Beau Weaver …. Mr. Fantastic/Reed Richards/Additional Voices (voice)
Lori Alan …. Invisible Woman/Susan Storm Richards (voice) (as Lori Allen)
Quinton Flynn …. Human Torch/Johnny Storm (II) (1995-1996) (voice)
Chuck McCann …. The Thing/Benjamin J. Grimm (voice)
Stan Lee …. Himself
rest of cast listed alphabetically:
Brian Austin Green …. Human Torch/Johnny Storm (I) (1994-1995) (voice)
Simon Templeman …. Dr. Doom
The 1990’s were a great time for animated television shows featuring the heroes of DC and Marvel Comics. Top of the heap was Batman: The Animated Series, which was created by Bruce Timm and Paul Dini. Batman: TAS was important because it established that not only could a compelling TV show come from a Comic Book character, but could add to the mythos of the character in a way that no other form has been able to do outside of its original form in the pages of DC. Great pains were taken with many of the characters of the series to make it as compelling as possible.
The trend continued in the 1990’s with the fantastic superhero spoof based on Ben Edlund’s The Tick which was enormously funny. Also Marvel threw its hat into the ring of TV animation with a very popular animated series based on its flagship heroes Spiderman and the X-Men. The shows ran for four and five years respectively and were quite entertaining. The Spiderman series was notable for adding in a lot of computer generated backgrounds into its animation which gave the show a very crisp look. Marvel hoped to expand its earlier successes with adaptations of more of their characters.
The Fantastic Four debuted in 1994 and this DVD set covers the entire series’ short run of 27. The two seasons of the show on this set are very uneven. The first season is absolutely terrible animation-wise. All of the show’s problems are very evident in the series” first episode, The Origin of the Fantastic Four. Right from the get go, you know something is wrong with the production of this series. Instead of the very cinematic themes of the Batman and X-Men that get you pumped for action and suspense, the theme for Fantastic Four is closer in tone with My Little Pony or The Care Bears. From there the episode gets no better.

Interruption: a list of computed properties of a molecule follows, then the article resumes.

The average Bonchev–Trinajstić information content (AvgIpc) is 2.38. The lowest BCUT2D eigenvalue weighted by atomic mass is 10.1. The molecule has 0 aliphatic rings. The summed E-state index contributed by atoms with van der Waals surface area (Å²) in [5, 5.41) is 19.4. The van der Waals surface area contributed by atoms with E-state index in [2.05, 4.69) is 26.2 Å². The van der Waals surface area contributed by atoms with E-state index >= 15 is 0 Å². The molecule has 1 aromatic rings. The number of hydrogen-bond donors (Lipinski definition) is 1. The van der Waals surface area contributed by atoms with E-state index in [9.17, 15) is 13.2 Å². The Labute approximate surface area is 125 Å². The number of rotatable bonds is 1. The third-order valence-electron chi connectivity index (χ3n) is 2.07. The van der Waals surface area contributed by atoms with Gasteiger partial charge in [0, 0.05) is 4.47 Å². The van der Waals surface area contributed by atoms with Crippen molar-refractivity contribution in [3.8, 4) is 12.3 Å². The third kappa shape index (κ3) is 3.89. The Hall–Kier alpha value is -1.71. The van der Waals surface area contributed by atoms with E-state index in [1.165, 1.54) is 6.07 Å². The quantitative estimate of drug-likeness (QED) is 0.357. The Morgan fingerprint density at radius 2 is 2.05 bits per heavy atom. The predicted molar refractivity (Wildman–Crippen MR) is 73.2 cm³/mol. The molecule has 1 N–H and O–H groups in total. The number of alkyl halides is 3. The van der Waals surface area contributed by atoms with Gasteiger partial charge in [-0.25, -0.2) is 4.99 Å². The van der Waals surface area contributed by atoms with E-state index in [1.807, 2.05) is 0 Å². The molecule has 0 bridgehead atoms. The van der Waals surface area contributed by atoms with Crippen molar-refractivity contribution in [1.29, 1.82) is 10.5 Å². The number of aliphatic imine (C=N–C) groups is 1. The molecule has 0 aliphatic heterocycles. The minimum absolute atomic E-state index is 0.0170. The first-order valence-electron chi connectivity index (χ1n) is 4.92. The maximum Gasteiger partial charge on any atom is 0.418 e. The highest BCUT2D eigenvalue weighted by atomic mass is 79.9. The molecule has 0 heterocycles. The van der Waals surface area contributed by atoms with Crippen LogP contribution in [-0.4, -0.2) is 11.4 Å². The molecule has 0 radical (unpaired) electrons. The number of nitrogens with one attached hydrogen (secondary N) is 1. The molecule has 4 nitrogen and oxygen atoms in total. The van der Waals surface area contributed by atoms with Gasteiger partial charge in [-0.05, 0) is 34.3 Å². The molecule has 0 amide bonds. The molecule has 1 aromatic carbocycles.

The show opens at a telethon where Dick Clark is asking the heroes about their origin. The heroes are seemingly there just to plug their new book, but Reed eventually relents and goes into the story of their origin. He tells of the space shuttle and how the four heroes immediately started showing their powers. The moment here should be one of two things. The origin of Marvel Comics’ first family should be either horrific due to the immediate changes in the bodies of our heroes, or it should be a majestic moment where ordinary people gain extraordinary powers. The origin in this episode is neither. The transformation is just kind of glossed over and also the animation is so cheap looking that a viewer is completely distracted. Perhaps its unfair to compare the animation to that of Batman: TAS, but the look of the series is closer to looking like half hour episodes of The Ambiguously Gay Duo on Saturday Night Live than a major Comic Book adaptation for television.